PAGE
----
Belgium a key entry point for record cocaine trade activity, UN confirms

Belgium a key entry point for record cocaine trade activity, UN confirms
A diver for customs is seen in a training tank with the port in the window reflection. Credit: Belga/ Jonas Roosens

The global supply of cocaine has expanded dramatically, which is being matched by a similar increase in demand, particularly in Europe, a UN report has stated, while also confirming that Belgium is increasingly finding itself at the heart of this criminal landscape.

After an initial slowdown during the pandemic, the cultivation of the plant coca soared by 35% from 2020 to 2021, a record high and the sharpest year-to-year increase since 2016, the United Nations Office on Drugs and Crime (UNODC) stated in a recent report, confirming that cocaine trafficking is diversifying through new hubs and groups.

“The surge in the global cocaine supply should put all of us on high alert,” UNODC Executive Director Ghada Waly said.

In 2021, there were more than 300,000 hectares of plantations in Colombia, Peru and Bolivia, the three countries where the fields are concentrated. The expansion in coca bush cultivation as well as improvements in the process of converting coca bush to the drug cocaine are behind the rise in production.

Reflected in demand and seizures

The rise in production has gone hand in hand with a "continuous increase" in the demand for white powder over the past decade, especially among the wealthy populations of the Americas and parts of Europe.

Cocaine usage and demand has also increased in Belgium. In recent years, the country has increasingly become the epicentre of the cocaine market, with the Port of Antwerp eclipsing traditional entry points in Spain and Portugal for cocaine arriving in Western Europe. Cocaine traffickers are increasingly diversifying the hubs where they operate.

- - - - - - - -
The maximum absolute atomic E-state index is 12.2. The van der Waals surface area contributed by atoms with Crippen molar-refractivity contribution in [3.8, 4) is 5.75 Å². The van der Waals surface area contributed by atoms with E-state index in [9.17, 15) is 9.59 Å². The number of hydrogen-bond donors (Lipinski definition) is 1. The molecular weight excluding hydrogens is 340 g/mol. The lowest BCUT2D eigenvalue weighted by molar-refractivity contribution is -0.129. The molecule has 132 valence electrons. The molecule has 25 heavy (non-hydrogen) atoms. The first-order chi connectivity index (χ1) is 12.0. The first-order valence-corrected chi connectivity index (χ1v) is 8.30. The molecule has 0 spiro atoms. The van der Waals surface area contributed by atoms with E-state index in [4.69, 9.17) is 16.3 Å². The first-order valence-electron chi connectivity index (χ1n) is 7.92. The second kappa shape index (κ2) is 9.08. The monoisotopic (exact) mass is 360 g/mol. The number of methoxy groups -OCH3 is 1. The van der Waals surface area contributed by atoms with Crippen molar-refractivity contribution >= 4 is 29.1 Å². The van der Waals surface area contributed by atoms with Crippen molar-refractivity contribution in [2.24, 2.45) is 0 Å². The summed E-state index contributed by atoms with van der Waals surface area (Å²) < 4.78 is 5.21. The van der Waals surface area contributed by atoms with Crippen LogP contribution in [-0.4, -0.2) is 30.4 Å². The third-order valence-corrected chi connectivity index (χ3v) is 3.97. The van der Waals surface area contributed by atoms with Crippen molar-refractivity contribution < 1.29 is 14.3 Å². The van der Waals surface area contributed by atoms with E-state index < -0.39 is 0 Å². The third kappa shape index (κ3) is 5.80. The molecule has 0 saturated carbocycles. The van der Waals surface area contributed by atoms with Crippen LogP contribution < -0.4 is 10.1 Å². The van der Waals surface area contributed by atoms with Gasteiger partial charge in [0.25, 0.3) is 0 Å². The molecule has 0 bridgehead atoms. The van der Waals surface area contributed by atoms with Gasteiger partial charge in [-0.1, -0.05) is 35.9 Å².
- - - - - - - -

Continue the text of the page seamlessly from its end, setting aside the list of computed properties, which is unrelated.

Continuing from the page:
A sharp increase in the number of people entering withdrawal treatment in Belgium for the use of crack cocaine — a highly addictive and smokable derivative of cocaine dubbed the "poor man's drug"— was also highlighted in the report, in line with warnings from an organisation offering help for drug addicts in Belgium.

Cocaine bust. Credit: Brussels Federal Judicial Police

A rising number of clandestine laboratories where cocaine was being processed have also been dismantled in the country, while there has been an increase in drug-related violence. Shootings, bomb attacks and kidnappings, especially in the most eastern part of the country, near the border with the Netherlands, where many drug trafficking organisations and networks are based.

Finally, Belgium's shift to the epicentre of the drug market is also reflected in the large amount of cocaine intercepted by Belgian customs. Last year, the authorities seized just under 110 tonnes of cocaine in the Port of Antwerp alone, up from "just" 89.5 tonnes in 2021. This marked a new record, and the first time the 100-tonne mark had been passed.

Decentralised networks

The groups involved in the drug trade have also diversified in recent years across the world, the report noted. For a fee, specialised groups lend their services to all stages of the supply chain, from collecting the cocaine from the port to providing local transportation, and protecting the shipments.

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"The move to decentralised networks of criminal groups has given rise to a system of 'service providers' who manage parts of the supply chain without ever owning the drug," the UNODC stated. "These groups range from motorcycle gangs in Belgium to well-connected organised crime groups in Guatemala."

“With its latest knowledge and trends on the routes, modalities, and networks employed by criminal actors, it is my hope that the report will support evidence-based strategies which stay ahead of future developments in cocaine production, trafficking, and use," Angela Me, chief of the Research and Analysis Branch at UNODC, concluded.

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